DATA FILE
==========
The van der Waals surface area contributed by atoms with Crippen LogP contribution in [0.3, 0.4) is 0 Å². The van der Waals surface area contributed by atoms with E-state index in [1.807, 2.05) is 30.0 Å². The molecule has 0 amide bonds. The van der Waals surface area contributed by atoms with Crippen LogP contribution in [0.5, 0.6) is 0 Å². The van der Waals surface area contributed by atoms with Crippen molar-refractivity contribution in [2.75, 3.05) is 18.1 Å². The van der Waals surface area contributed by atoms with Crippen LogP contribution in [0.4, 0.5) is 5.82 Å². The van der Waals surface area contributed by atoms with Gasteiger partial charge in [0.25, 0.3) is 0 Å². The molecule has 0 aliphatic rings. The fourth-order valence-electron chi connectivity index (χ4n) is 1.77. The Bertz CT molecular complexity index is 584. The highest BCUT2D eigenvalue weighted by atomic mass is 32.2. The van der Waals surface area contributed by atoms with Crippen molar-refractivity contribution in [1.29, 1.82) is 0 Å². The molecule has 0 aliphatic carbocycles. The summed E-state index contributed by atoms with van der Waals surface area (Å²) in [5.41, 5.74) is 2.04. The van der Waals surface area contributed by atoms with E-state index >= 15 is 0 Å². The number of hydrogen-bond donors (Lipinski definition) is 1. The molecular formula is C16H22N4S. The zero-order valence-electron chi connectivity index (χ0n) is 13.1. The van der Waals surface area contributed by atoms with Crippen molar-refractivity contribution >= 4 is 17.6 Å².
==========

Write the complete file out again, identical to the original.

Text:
The van der Waals surface area contributed by atoms with Crippen LogP contribution in [0.3, 0.4) is 0 Å². The van der Waals surface area contributed by atoms with E-state index in [1.807, 2.05) is 30.0 Å². The molecule has 0 amide bonds. The van der Waals surface area contributed by atoms with Crippen LogP contribution in [0.5, 0.6) is 0 Å². The van der Waals surface area contributed by atoms with Crippen molar-refractivity contribution in [2.75, 3.05) is 18.1 Å². The van der Waals surface area contributed by atoms with Crippen LogP contribution in [0.4, 0.5) is 5.82 Å². The van der Waals surface area contributed by atoms with Gasteiger partial charge in [0.25, 0.3) is 0 Å². The molecule has 0 aliphatic rings. The fourth-order valence-electron chi connectivity index (χ4n) is 1.77. The Bertz CT molecular complexity index is 584. The highest BCUT2D eigenvalue weighted by atomic mass is 32.2. The van der Waals surface area contributed by atoms with Crippen molar-refractivity contribution in [1.29, 1.82) is 0 Å². The molecule has 0 aliphatic carbocycles. The summed E-state index contributed by atoms with van der Waals surface area (Å²) in [5.41, 5.74) is 2.04. The van der Waals surface area contributed by atoms with E-state index >= 15 is 0 Å². The number of hydrogen-bond donors (Lipinski definition) is 1. The molecular formula is C16H22N4S. The zero-order valence-electron chi connectivity index (χ0n) is 13.1. The van der Waals surface area contributed by atoms with Crippen molar-refractivity contribution >= 4 is 17.6 Å².